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Prevention

Aquatic

Boat Cleaning and Equipment
Cleaning boats and equipment before leaving the landing is an important step that citizens can take to prevent the spread of invasive species.(Photo courtesy of MN DNR)

Take Action to Stop Aquatic Invasive Species!

It’s everyone’s job to help prevent the spread of aquatic invasives species to Wisconsin lakes. Whether you are a boater, angler, paddler, seaplane pilot, water gardener/pond owner, nursery owner, aquarium enthusiast, or even a teacher, you have a very important role to play in keeping Wisconsin’s lakes free of aquatic invasive species. The main way aquatic invasive species like zebra mussels and Eurasian water milfoil spread to new waters is often by hitching a ride on the boats and trailers of the very people who enjoy the water the most. Similarly, other aquatic invasive plants and animals are introduced into lakes and streams through accidental and sometimes intentional releases.

Take these steps to ensure that your actions are not part of the problem, but the solution!

Boaters, paddlers, and anglers

  • INSPECT your boat, trailer, and equipment.
  • REMOVE any attached aquatic plants or animals (before launching, after loading, and before transporting on a public highway)
  • DRAIN all water from boats, motors and all equipment
  • NEVER MOVE live fish away from a waterbody.
  • DISPOSE of unwanted bait in the trash.
  • BUY minnows from a Wisconsin bait dealer. Use leftover minnows only under certain conditions*

    *You may take leftover minnows away from any state water and use them again on that same water. You may use leftover minnows on other waters only if no lake or river water or other fish were added to their container.

Seaplane pilots

  • INSPECT your seaplane and equipment.
  • REMOVE any attached aquatic plants or animals before landing or taking off
  • DRAIN all water from seaplane or equipment.

Water gardeners or pond owners

  • Never transplant water garden plants into lakes, streams, wetlands or stormwater ponds.
  • Never release crayfish, fish or other animals into lakes or streams.
  • Do not purchase prohibited and restricted species and whenever possible purchase native plants and animals.
  • Check your plant orders for unwanted and potentially invasive hitchhikers (seeds, plant fragments, snails, insects, or fish).
  • Be aware of the regulations regarding possession, transport and sale of invasive plants and animals.
  • Properly dispose of unwanted plants and animals.

Nursery owners

Aquarium enthusiasts or teachers

  • Do not purchase invasive plants or animals that are restricted or prohibited in Wisconsin.
  • Never transplant aquarium plants into lakes, streams, wetlands or stormwater ponds.
  • Never release live crayfish, fish or other animals into lakes and streams.
  • Properly dispose of unwanted plants and animals.

Become a Clean Boats, Clean Waters Volunteer

With the growing concern over the spread of aquatic invasive species to Wisconsin’s inland lakes, many lake association members and other concerned citizens are looking for ways to get involved. The Clean Boats, Clean Waters Program [exit DNR] provides one opportunity to take a front line defense against the spread of aquatic invasive species. Through the Clean Boats, Clean Waters program, adult and youth volunteers will:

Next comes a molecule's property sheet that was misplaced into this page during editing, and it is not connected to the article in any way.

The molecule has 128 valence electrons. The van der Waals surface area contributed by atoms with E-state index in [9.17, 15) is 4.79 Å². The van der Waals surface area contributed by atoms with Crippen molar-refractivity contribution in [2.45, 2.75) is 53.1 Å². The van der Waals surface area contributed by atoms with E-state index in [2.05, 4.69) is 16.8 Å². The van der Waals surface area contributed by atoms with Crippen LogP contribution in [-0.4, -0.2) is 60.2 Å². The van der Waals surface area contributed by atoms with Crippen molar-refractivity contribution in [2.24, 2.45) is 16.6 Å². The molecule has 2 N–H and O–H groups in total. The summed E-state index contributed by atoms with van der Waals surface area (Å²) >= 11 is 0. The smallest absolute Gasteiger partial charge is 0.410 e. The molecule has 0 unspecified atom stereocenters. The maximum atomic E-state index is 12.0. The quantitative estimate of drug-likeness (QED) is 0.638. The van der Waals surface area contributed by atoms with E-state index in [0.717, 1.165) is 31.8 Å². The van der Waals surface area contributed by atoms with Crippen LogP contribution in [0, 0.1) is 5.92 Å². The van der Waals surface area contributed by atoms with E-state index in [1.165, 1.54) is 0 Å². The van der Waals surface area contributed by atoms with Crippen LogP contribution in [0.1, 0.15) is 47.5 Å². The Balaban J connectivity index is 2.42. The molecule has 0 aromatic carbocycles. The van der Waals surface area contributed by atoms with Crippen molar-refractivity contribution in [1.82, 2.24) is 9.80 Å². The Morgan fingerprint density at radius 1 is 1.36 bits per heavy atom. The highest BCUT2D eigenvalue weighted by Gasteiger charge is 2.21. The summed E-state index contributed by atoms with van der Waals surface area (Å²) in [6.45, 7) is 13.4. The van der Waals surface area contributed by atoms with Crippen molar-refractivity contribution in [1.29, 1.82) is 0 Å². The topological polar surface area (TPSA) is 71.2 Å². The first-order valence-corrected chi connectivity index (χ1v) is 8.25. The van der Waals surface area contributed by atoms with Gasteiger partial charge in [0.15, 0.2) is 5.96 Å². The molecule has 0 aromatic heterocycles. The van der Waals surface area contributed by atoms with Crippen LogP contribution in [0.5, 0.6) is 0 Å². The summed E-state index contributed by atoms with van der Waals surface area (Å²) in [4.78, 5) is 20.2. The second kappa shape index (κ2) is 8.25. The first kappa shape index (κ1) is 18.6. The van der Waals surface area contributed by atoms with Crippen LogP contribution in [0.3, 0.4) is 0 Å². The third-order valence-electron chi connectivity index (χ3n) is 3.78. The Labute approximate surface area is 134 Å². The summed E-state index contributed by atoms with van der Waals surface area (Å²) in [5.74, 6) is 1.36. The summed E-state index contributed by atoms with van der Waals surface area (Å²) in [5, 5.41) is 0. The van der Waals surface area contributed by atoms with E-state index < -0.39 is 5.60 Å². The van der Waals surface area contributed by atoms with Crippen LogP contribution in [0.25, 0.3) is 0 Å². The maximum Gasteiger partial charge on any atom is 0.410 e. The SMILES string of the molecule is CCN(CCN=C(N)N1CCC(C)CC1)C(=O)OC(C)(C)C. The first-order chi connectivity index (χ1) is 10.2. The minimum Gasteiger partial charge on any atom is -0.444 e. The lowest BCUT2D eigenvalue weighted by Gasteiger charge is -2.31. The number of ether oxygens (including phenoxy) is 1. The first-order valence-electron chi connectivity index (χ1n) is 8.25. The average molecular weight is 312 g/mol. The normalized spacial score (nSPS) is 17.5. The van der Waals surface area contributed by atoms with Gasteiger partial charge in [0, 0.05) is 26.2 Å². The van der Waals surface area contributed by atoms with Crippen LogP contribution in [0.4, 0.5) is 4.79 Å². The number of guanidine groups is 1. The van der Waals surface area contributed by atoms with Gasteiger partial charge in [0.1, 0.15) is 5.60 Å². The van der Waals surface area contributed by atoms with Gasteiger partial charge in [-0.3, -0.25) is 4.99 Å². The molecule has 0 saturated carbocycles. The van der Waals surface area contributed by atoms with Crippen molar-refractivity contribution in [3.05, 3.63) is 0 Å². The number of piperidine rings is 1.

• learn how to organize and conduct a boater education program in their community;
  • educate boaters on how and where invasive species are most likely to hitch a ride into water bodies;
  • perform boat and trailer checks for invasive species and distribute informational brochures;
  • some individuals become water monitoring volunteers as well, collecting and reporting suspect samples of invasive species, particularly for zebra mussels and Eurasian water milfoil.
For more information on this program please contact:
Erin McFarlane
Clean Boats, Clean Waters Program coordinator
Wisconsin Invasive Species Program
715-346-4978

Join our Citizen Lake Monitoring Network

The Citizen Lake Monitoring Network (CLMN) creates a bond between over 1000 citizen volunteers statewide and the Wisconsin Department of Natural Resources (DNR). Our goals are to collect high quality data, educate and empower volunteers, and share this data and knowledge.

Volunteers can:

  1. measure water clarity (using the Secchi Disk method);
  2. collect chemistry, temperature, and dissolved oxygen data;
  3. identify and map native plants;
  4. identify and map aquatic invasive species (e.g. Eurasian Water Milfoil, Zebra Mussels, Curly Leaf Pondweed, Purple Loosestrife, Rusty Crayfish, etc.).

The DNR and University of Wisconsin-Extension staff provide volunteers with the necessary equipment and training. Volunteers provide their time, expertise, energy and a willingness to share information with their lake association or other lake users. The information gathered by the volunteers is used by DNR lake biologists, fisheries experts and water regulation and zoning staff, as well as by UW-Extension, lake associations and other interested individuals.

How to Get Involved